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Cholesterol is that most frustrating of health problems: you can’t see it and you can’t feel it, but if it builds up in your arteries, it can cause a great deal of damage. Narrowing blood vessels and weakening walls, it is one of the primary causes of strokes, heart attacks, and sudden death. It receives a great deal of press, and everyone is seemingly always talking about it – and that talk is not always correct.

Cholesterol is an important part of the story of blocked arteries, but it’s not the whole story. Patients sometimes ask, "But I have a normal cholesterol level . . . How can I have blocked arteries?" Blockages develop because of many factors, and cholesterol is but one of several important ones (to include smoking, high blood pressure, diabetes, male sex, family history, and others). For more about these, see Coronary Artery Disease. Furthermore, as we learn more about cholesterol, we have realized that the type of cholesterol which circulates is as important or more so than the total amount.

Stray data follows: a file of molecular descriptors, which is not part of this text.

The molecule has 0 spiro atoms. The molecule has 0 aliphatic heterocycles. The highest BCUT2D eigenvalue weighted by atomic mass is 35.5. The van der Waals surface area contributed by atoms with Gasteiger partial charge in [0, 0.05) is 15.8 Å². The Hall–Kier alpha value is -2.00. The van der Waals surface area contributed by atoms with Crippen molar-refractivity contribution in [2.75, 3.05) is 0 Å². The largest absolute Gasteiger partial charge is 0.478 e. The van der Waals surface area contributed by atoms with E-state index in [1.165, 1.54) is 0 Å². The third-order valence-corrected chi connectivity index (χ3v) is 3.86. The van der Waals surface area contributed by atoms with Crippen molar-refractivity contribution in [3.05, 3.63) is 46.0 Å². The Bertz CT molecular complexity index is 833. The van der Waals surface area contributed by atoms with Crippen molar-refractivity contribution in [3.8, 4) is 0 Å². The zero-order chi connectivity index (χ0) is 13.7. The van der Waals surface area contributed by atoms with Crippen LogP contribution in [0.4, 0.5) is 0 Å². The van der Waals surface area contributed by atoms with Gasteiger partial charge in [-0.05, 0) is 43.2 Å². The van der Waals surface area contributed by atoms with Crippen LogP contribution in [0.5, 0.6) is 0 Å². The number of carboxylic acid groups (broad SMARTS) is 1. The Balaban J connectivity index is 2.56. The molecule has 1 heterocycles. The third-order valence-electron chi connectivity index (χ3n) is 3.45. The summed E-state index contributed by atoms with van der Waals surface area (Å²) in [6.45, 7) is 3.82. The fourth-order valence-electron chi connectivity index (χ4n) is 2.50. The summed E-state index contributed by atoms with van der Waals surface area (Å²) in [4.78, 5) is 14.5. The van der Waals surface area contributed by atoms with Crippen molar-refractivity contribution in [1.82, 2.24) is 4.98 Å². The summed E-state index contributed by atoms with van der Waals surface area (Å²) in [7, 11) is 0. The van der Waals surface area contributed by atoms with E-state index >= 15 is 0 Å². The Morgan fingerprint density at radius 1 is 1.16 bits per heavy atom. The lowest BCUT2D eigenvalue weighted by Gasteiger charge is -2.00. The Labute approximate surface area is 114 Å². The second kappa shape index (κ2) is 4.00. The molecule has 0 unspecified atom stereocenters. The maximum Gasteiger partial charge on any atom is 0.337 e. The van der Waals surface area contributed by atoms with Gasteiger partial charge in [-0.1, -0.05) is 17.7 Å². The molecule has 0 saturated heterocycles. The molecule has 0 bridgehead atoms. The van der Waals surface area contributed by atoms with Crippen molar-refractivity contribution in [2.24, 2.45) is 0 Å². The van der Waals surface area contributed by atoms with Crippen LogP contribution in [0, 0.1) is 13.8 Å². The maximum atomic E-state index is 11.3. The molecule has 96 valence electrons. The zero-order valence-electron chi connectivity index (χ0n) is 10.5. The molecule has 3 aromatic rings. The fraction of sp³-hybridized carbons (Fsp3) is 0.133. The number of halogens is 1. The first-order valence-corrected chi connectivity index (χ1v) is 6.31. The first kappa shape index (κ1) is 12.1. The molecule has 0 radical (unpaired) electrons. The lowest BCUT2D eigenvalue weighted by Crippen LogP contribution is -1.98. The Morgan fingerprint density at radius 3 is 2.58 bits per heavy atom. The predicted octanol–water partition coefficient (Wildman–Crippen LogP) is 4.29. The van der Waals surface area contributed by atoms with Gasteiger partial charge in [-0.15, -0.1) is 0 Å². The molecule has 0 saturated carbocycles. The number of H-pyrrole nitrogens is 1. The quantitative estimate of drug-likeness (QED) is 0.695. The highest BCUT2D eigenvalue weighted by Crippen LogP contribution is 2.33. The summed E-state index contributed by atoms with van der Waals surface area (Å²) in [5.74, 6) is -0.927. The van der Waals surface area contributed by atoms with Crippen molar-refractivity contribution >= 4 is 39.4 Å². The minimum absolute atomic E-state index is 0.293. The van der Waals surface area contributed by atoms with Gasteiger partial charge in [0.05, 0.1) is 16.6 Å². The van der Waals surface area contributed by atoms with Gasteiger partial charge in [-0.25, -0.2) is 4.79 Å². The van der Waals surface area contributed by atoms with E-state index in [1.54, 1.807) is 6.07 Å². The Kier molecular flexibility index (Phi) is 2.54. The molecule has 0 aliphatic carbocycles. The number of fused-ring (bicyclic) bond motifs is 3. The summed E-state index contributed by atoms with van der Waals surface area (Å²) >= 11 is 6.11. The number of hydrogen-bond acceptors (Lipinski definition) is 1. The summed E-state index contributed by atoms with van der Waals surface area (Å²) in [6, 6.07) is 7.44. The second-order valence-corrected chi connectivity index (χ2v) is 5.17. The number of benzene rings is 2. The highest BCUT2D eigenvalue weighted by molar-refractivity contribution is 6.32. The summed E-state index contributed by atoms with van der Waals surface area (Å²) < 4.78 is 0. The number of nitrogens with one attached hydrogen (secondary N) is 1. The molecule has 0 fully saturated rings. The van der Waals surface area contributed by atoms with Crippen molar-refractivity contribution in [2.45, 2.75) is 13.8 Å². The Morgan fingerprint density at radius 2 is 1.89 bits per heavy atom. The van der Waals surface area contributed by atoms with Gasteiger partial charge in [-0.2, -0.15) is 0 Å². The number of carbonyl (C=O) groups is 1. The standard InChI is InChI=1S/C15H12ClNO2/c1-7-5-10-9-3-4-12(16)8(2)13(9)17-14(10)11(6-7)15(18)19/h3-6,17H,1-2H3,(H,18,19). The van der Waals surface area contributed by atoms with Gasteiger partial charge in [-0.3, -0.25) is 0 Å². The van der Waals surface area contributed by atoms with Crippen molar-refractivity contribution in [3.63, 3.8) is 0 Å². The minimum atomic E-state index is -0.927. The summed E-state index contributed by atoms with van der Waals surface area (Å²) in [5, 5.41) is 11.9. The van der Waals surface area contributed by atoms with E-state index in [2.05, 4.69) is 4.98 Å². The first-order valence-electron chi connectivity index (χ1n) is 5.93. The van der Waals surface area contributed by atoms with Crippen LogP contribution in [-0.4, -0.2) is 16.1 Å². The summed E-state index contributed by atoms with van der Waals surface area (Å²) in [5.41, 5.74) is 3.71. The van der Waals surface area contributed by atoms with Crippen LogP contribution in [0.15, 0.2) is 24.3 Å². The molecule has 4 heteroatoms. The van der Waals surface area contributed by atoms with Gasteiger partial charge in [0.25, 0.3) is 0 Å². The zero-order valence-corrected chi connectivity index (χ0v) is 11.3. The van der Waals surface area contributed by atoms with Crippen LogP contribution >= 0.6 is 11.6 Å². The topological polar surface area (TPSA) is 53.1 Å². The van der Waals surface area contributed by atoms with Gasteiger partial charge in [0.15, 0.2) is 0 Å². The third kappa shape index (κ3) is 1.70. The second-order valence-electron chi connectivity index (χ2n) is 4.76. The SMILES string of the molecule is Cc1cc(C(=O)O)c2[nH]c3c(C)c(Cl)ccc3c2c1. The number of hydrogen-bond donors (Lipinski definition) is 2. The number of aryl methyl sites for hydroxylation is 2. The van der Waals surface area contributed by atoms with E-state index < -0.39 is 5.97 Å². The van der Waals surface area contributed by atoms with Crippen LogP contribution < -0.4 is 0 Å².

In the animation above, "bad" cholesterol is shown being deposited in the blood vessel walls, while "good" cholesterol takes it away. The amount of cholesterol taken in through the diet, and the activity of the liver and other organs which metabolize fats and cholesterol are very important determinants of how your body handles cholesterol. The animation simplifies the process a great deal, but is a good starting point.

We’ll explain more in the following sections, telling you more about cholesterol, how it behaves in your body in health and disease, and how it can be effectively managed.

ęCOPY;1997 HeartPoint  Updated September 1997

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